Noémi Pernessin Raymond (June 23, 1889 – August 19, 1980) was a French-born American artist and designer who spent much of her career in Japan. Her work included painting, sculpture, graphic design and illustration, furniture, rug and textile design as well as interior design. Along with her architect husband Antonin Raymond she would go on to introduce modern architecture and design to Japan and India, creating over 300 built works over their 50 year practice. Antonin and Noémi Pernessin Raymond is recognized by the Museum of Modern Art in the pantheon of great women designers of the 20th century, alongside the likes of Eileen Gray,Charlotte Perriand, Lilly Reich, Aino Aalto, Anni Albers, and Loja Saarinen
She was born in Cannes, France and raised in New York, where she attended the famous Horace Mann School in Morningside Heights. Noémi went on to graduate from Columbia University, where she studied under John Dewey and Arthur Wesley Dow, who were instrumental in her introduction to Japanese art and design. She then completed her education in Paris, studying painting at the Académie de la Grande Chaumière. Noémi later returned to New York to place herself within the center of its avant garde art circle, and to set up her own successful graphic and illustration studio.
It was through Noémi’s connections in the art world that Antonin eventually landed a position with Frank Lloyd Wright, and Noémi herself later worked for the architectural master on projects such as Taliesen II and decorative designs for the Imperial Hotel. As a painter, sculptor, illustrator, and award winning textile and rug designer, she would work in virtually every art and craft media, including iron work, silverware, glass, and ceramics. In collaboration with Antonin, Noémi led the design of all Raymond interiors at all scales in the Raymond office of the post-war period. It was here that she designed some of the most aesthetically advanced furniture of the mid-twentieth century, her fresh design sensibility foreshadowing the Scandinavian-vernacular hybrid style that would later be embraced by her contemporaries. Noémi's work is found in museum collections internationally.
Both Antonin and Noémi Raymond worked on Frank Lloyd Wright’s Imperial Hotel project in Tokyo in the early 1920s, Antonin as its project architect, and Noémi on its decorative art design elements. After their tenure under Wright, Noémi and Antonin set up their own architectural offices in Japan in 1922, where they would live and practice for next 18 years. Their practice flourished; they built residences, embassies, clubs, universities, churches, schools, and factories. During these years, their work quickly evolved from its Wrightian origins through a period abstraction and of material experimentation in concrete, paralleling the European modernists’ work of August Perret and Robert Mallet-Stevens. By the late 1920s and early 1930s they had perhaps the most avant grade practice in Asia as proponents of the then just emerging International Style. However, they quickly understood the limits of strict Modernist Functionalism as evangelized by Walter Gropius and the Bauhaus and the Purism of Le Corbusier. By the late 1930’s, they evolved their own unique fusion of modernism and vernacular architecture that would portent the Regional Modernism in America and Scandinavia of the 1940s, 50s and 60s. Additionally, the Raymonds were instrumental in George Nakashima’s career as both an architect and one of the premier furniture makers of the 20th century. In 1936, with George Nakashima as project architect, the Raymonds built the remarkable Golconde Ashram in Pondicherry, the first work of Modern Architecture in India and a harbinger of the New Brutalism that had yet to come in the 1950s through the 1970s.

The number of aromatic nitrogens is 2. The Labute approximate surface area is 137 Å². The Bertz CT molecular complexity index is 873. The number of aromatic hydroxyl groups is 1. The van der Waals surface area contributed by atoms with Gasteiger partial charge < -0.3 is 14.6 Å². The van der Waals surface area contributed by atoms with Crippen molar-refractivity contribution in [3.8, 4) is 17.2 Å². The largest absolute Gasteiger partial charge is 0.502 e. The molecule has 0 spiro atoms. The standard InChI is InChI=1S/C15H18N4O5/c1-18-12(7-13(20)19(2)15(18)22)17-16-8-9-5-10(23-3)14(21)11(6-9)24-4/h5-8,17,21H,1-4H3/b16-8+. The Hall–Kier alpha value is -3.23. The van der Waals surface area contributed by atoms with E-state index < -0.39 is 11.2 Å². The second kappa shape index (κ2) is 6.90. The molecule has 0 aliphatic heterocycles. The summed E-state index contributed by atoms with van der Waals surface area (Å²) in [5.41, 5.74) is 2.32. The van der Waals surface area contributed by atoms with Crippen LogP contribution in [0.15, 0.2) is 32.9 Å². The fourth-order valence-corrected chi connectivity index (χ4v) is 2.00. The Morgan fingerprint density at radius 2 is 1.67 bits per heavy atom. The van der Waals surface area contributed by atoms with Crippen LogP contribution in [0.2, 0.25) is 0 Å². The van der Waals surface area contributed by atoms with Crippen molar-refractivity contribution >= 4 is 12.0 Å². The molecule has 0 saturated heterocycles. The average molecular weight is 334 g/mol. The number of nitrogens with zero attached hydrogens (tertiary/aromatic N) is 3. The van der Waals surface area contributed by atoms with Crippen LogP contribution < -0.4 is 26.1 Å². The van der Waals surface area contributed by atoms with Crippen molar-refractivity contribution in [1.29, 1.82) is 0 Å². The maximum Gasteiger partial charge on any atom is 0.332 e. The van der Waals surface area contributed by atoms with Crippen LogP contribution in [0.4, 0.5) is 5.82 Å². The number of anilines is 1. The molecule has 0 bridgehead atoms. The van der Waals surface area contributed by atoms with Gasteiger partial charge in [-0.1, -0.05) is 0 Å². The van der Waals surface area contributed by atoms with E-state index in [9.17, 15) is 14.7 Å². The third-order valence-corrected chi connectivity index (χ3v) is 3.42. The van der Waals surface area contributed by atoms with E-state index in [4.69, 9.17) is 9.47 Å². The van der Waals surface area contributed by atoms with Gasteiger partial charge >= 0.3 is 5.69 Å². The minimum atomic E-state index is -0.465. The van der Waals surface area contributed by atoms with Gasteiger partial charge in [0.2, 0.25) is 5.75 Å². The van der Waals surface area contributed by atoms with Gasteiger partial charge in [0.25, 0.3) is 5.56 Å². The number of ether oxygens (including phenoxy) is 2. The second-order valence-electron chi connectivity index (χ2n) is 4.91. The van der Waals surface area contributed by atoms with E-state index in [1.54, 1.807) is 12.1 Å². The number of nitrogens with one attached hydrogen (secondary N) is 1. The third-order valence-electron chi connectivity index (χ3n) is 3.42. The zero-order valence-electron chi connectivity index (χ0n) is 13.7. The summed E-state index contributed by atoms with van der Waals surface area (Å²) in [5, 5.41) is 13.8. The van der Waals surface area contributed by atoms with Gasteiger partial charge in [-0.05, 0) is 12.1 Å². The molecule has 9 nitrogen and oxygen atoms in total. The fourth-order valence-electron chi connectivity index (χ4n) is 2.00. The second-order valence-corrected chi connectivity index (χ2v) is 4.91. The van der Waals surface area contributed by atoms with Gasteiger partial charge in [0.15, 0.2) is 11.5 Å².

New Hope Experiment
By 1938, with war looming both in Europe and in Asia, the Raymonds decided to return the United States, first in New York, and then later to a farm in New Hope, Pennsylvania. The farm and studio was to be a working/teaching atelier, similar to that of Frank Lloyd Wright’s Taliesin Fellowship, where apprentices would board and learn by working in the studio, as well as help with the farm itself. It was not just a school nor a professional office, but a way of life. They called it the New Hope Experiment. After the war, the Raymonds reopened their Tokyo offices in 1947 to assist with the rebuilding of Japan. They would live and practice both in the United States and Japan for next 25 years, marking the most productive period of remarkable their careers. The Raymonds Readers Digest Tokyo Office Building of 1951 is widely recognized one the most seminal buildings in history of modern Japanese architecture.
All our texts and many of our images appear under the Creative Commons Attribution Share-Alike License (CC BY-SA). All our content is written and edited by our community.